Granting Execute Access to All Stored Procedures to a Given User

  • Comments posted to this topic are about the content posted at http://www.sqlservercentral.com/columnists/tmitchell/grantingexecuteaccesstoallstoredprocedurestoagiven.asp

    Tim Mitchell, Microsoft Data Platform MVP
    Data Warehouse and ETL Consultant
    TimMitchell.net | @Tim_Mitchell | Tyleris.com
    ETL Best Practices

  • This might work a bit faster

    DECLARE @ProcName sysname ,

    @usercredentials sysname

    set @procname=''

    set @usercredentials='Development'

    WHILE @procname is not null

    begin

    SELECT @procname = min(name)

    FROM sysobjects

    WHERE xtype='P' and name > @procname and name not like 'dt_%'

    IF @procname is not null

    BEGIN

    EXEC('GRANT EXECUTE ON ' + @procname+ ' TO ' + @usercredentials)

    PRINT 'Execute permissions granted on '+ @procname+ ' TO ' + @usercredentials

    END

    END

  • Whatever happened to using a good old fashioned cursor?

  • Just to add that it's often much easier in multi-user environments where more than a couple of users need similar access to create a single role and grant permissions to the role, then you can just add the users to the role to save you time.

  • The code below will do the trick with only one line of code:

    EXEC master..xp_execresultset

    N'SELECT ''GRANT EXEC ON '' + o.name + '' TO '' + ''my_user''

    FROM sysobjects o

    WHERE xtype = ''P'' AND [name] NOT LIKE ''dt_%'' ', my_db

    Just replace my_user and my_db with the correct values.

    I posted some more nice examples on xp_execresultset my blog some time ago:

    http://www.vandeputte.org/2005/10/xpexecresultset.html

    Kind regards,

    Frederik

  • Yes I'm being picky but doesn't this belong in Scripts rather than articles?

    Terry

  • "Good" and "cursor" in the same sentence.

    "Old Fashioned" is OK, it implies that something has worked

  • I can't agree more, there's no way that those 2 words should ever appear in the same sentence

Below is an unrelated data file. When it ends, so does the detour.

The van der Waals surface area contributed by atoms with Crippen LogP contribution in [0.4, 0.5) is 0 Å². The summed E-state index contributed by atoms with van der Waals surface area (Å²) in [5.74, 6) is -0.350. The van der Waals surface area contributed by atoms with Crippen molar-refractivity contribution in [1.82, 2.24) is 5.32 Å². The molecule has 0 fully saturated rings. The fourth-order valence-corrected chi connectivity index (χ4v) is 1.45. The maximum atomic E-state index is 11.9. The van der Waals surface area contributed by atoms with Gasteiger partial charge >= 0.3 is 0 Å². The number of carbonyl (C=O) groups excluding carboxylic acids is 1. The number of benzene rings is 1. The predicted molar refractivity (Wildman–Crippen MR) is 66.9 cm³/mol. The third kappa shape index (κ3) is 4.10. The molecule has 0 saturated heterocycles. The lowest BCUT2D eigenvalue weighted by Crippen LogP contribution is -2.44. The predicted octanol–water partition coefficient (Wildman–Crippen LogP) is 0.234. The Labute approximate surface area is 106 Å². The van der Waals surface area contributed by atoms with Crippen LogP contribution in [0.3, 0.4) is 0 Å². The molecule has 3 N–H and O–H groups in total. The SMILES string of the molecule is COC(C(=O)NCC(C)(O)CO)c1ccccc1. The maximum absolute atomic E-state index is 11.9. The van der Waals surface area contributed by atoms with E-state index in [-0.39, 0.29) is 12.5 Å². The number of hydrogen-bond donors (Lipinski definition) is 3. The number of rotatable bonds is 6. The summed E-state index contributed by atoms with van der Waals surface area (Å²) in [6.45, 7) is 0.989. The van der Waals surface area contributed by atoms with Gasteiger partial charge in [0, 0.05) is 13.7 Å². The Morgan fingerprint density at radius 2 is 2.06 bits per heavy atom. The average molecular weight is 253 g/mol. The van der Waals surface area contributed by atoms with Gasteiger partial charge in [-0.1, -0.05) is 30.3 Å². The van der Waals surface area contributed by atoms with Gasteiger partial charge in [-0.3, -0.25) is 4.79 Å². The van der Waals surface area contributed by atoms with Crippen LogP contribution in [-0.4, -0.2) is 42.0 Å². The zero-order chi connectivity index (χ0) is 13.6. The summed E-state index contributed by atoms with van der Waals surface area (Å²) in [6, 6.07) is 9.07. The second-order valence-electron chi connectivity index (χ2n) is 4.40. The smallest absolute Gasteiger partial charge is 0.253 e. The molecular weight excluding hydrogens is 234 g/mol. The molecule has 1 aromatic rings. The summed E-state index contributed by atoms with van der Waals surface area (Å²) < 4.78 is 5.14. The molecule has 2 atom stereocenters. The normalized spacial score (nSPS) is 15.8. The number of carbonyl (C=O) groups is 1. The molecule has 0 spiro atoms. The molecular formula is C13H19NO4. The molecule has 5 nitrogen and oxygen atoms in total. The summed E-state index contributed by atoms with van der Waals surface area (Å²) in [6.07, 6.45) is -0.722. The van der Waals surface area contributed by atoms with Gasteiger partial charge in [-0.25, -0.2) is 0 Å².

Oh, wait, how about...

    "it's no good, he's used a cursor rather than doing it properly with set based logic"

    or

    "good, said the highly paid consultant, i see that they've used a cursor; i should be able to make things a little faster if you want to pay me some more money"

    (but only for 99.99999 % of cases)

  • This likely won't make any difference when looping through stored procedure names, but it should be noted that "_" is a wildcard, representing any one character. 

    like 'dt_%' would be better written as like 'dt\_%' escape '\' to force the script to treat the underscore as itself.

    Otherwise, great script!  Very useful.

  • I'd vote for creating the "executors" role, adding "execute" permission on all the SPs to that and then adding the user(s) in question to the "executors" role.

    Maybe "executors" would be a good addition to the model db.

    By the way, where's your defensive "is this a real login" check?  Chalk it up to paranoia, if you like, but I'd have a test in there.

  • Everyone is down on Cusors and then they turn right around and use sysobjects in their scripts. 

    Why not use the views Microsoft provided?

    SELECT specific_name FROM information_schema.routines where NOT specific_name like ('dt_%')

    I mean if you are going to do it the proper way, then do it all by the book.

  • We had a situation a while back in which a cursor based solution was faster than a t-sql solution. Note that this was NOT what we were attempting to prove to the developer! Oh well.

    John Scarborough
    MCDBA, MCSA

  • Cursors are like toilet plungers: you hope you don't have to use them, but it's nice to know how just in case.

    Tim Mitchell, Microsoft Data Platform MVP
    Data Warehouse and ETL Consultant
    TimMitchell.net | @Tim_Mitchell | Tyleris.com
    ETL Best Practices

  • I looked up the bol. What min(name) here do ?

    SELECT @procname = min(name)

    FROM sysobjects

    WHERE xtype='P' and name > @procname and name not like 'dt_%'

    Thanks.

  • If you wanted to avoid usiing extended stored prcedures you could do it like this. It's a bit more understandable than multiple nested select statements that are required for xp_execresultset to work properly...

     

    -- Specify the user account which should be

    DECLARE @login VARCHAR(50)

    SET @login = 'my_user_id'

     

    DECLARE @sql VARCHAR(max)

    Select

          @sql = Coalesce(@sql, '') + 'GRANT EXEC ON [' + [name] + '] TO [' + @login + ']' + Char(13)

    FROM sysobjects WHERE xtype = 'P' AND [name] NOT LIKE 'dt_%'

     

    EXEC (@sql)

     

     

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